Did you know that orchids grow wild here in Tasmania? They sure do. In fact, there are 214 species of orchid in Tasmania, many of them endemic (that is, they’re only found here). And this time of year is when you can pull your walking boots on and go searching for the delicately beautiful flower, which has its biggest flush now, stretching through to early Summer.
Lydia Coleborn is a bit of an orchid enthusiast and you will often find her walking Derby’s trails in search of the often-elusive plant. Generally, it is hard to spot because of its size: about 5-20cm from the base of the stem to the top of the flower head, depending on the variety. They’re often very small, you see.
“I first started noticing ground orchids when birdwatching with dad. I wasn’t any good at the birdwatching, so I started looking to the ground and noticing the orchids,” Lydia says. “They’re often quite small and cryptic in their colouring, blending into the ground easily. They are so beautiful, so interesting with unusual shapes and colours and textures. I love that there’s so much intricate beauty that can be so easily overlooked.”
Lydia recommends looking for them in open woodland or alongside the tracks around Derby, identifying their difference in structure and the shape of the ground cover. Briseis track and the new link track between Branxholm and Derby are particular favourites. But if you’re new to the orchid-spotting thing, there are rules and etiquette.
“Please do not ever ever pick a native orchid!” Lydia says with great emphasis. “Little animals like to eat them too, so they don’t have much chance if everyone’s out to pick them.”
So… what do you do when you discover an orchid?
“I usually do a crazy little joy dance if no one’s around,” Lydia laughs. “Then I hunker down and get close to them, take a photo. If you see one you’ve seen before it’s like meeting an old friend.”
Half the fun is being able to identify the species of orchid you are beholding. And that takes skill. Some common species spotted in the Derby area include bird orchids, helmet orchids, green hoods and maroon hoods.
“In terms of identification the leaves are important as well as the flowers. Little details can be all the difference between varieties.”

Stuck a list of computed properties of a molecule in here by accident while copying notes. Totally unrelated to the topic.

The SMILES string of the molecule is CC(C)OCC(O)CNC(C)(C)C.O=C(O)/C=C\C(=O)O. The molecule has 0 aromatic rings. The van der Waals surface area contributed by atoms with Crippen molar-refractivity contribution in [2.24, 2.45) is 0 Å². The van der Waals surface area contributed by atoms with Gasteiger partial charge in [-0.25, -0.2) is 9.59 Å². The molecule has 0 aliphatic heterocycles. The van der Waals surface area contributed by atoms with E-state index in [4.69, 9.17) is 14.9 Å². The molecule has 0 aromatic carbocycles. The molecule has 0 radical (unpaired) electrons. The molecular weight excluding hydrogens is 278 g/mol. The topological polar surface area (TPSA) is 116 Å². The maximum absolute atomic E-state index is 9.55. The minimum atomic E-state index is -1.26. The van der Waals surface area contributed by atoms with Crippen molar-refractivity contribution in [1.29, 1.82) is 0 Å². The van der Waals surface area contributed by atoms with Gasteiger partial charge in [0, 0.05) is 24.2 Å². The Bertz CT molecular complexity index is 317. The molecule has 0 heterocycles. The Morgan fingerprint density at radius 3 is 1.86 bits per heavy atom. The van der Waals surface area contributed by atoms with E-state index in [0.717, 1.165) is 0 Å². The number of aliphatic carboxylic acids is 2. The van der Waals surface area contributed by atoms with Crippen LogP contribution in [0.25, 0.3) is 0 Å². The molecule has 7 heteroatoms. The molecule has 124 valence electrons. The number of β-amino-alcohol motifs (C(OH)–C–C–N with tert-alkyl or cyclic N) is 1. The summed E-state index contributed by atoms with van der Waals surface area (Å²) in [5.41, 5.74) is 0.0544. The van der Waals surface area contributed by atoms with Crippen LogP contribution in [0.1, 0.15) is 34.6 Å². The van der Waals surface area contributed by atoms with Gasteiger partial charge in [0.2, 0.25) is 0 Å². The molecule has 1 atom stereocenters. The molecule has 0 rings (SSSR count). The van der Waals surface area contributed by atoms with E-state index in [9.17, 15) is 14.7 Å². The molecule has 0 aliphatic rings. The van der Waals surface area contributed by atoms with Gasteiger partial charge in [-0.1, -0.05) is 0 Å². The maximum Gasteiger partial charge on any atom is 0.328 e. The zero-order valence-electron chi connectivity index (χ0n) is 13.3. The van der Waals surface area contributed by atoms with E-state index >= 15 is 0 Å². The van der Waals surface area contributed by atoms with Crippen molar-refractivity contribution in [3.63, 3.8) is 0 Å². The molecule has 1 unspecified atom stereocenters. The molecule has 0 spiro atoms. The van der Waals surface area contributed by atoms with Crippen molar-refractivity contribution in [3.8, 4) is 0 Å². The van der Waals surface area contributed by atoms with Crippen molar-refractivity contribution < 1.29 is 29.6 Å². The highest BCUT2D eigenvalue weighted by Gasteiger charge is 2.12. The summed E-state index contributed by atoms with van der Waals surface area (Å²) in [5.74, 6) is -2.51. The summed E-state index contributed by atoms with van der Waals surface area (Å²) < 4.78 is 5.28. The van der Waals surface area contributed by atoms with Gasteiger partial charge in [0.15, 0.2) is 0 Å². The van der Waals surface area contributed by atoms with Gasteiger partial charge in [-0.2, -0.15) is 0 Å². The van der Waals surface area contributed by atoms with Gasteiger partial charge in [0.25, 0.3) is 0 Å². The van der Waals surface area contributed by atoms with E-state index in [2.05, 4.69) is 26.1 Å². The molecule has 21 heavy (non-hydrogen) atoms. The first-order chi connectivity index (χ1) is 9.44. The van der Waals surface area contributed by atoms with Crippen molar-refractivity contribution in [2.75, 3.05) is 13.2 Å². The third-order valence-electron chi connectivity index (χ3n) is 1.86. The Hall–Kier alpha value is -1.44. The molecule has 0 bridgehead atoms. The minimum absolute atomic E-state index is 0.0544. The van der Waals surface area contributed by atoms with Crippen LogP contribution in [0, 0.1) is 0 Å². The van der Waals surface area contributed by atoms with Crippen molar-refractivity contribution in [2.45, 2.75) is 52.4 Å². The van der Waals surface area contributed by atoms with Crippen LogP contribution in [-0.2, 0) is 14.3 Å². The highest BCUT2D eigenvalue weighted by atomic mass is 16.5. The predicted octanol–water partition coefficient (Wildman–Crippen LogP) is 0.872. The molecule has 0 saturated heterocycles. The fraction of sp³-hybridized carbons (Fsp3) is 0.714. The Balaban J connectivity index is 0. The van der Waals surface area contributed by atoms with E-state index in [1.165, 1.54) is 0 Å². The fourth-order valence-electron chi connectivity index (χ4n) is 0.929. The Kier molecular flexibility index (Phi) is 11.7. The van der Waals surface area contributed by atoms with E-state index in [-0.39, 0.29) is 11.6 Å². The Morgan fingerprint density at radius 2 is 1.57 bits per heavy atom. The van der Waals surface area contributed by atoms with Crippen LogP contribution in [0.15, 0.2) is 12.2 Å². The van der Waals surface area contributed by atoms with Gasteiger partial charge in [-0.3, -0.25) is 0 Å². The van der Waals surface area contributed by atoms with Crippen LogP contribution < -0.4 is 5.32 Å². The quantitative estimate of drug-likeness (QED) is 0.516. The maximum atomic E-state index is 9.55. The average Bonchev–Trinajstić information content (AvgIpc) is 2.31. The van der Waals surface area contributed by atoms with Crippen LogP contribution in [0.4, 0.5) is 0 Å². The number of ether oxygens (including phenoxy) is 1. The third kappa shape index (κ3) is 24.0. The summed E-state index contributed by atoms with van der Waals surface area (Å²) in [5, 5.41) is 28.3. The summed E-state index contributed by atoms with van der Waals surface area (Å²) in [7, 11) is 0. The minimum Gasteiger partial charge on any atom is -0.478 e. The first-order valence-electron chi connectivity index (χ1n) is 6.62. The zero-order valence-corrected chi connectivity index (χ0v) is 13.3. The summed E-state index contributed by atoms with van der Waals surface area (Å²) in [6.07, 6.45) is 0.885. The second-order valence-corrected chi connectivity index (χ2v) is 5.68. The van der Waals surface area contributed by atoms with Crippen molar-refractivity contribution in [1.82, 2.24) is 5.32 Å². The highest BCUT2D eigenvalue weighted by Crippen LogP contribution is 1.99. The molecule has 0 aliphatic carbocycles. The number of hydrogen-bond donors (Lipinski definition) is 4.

Your best chance is to tag along with someone who is already an orchid guru, and you’ll find whole communities of interested folk on Facebook, like the Tasmanian Native Orchids group. Lydia reckons taking children on your flora hunting expeditions is another surefire way of spotting native orchids, thanks to their keener eyesight and closer proximity to the ground. She also said to simply “be aware” of what you’re looking for. Research what they look like, their size, colours and environment.
“It’s possible to be completely oblivious to them until you’re aware they exist, then you’ll be surprised by what you might find.”
We’ve put together a list of resources to help you on your orchid scouting.
Orchids to look for
Sun Orchids: 37 species recorded in Tasmania. Common name refers to their habit of opening in warm sunny weather – they may not open if the weather is cool or overcast. The column is the key floral part used in identification.
Greenhoods: 36 recognised species in Tasmania. They often (not always) prefer a damper environment – beside creeks, gullies, shaded hollows. The Nodding Greenhood appears to tolerate drier conditions.
Caladenia carnia: Widespread in Tasmania, their flowering is limited to spring/summer. Grows in open, dry sclerophyll forest.
Chiloglostis triceratops: Three-horned bird orchid. Found in shaded, sheltered, moist areas, often among low vegetation. Endemic to Tasmania.
Flowering Times of Tasmanian Orchids: A Practical Guide for Field Botanists, by Mark Wapstra, available freely as a PDF here.
Tasmanian Native Orchids (Facebook group)
Field Naturalists of Tasmania (Facebook group)
A Guide to Flowers and Plants of Tasmania, by the Launceston Field Naturalists Club.
Orchids of Tasmania (App for Apple Phones only) Describes 208 of approx. 220 orchid species in Tasmania (67 endemic).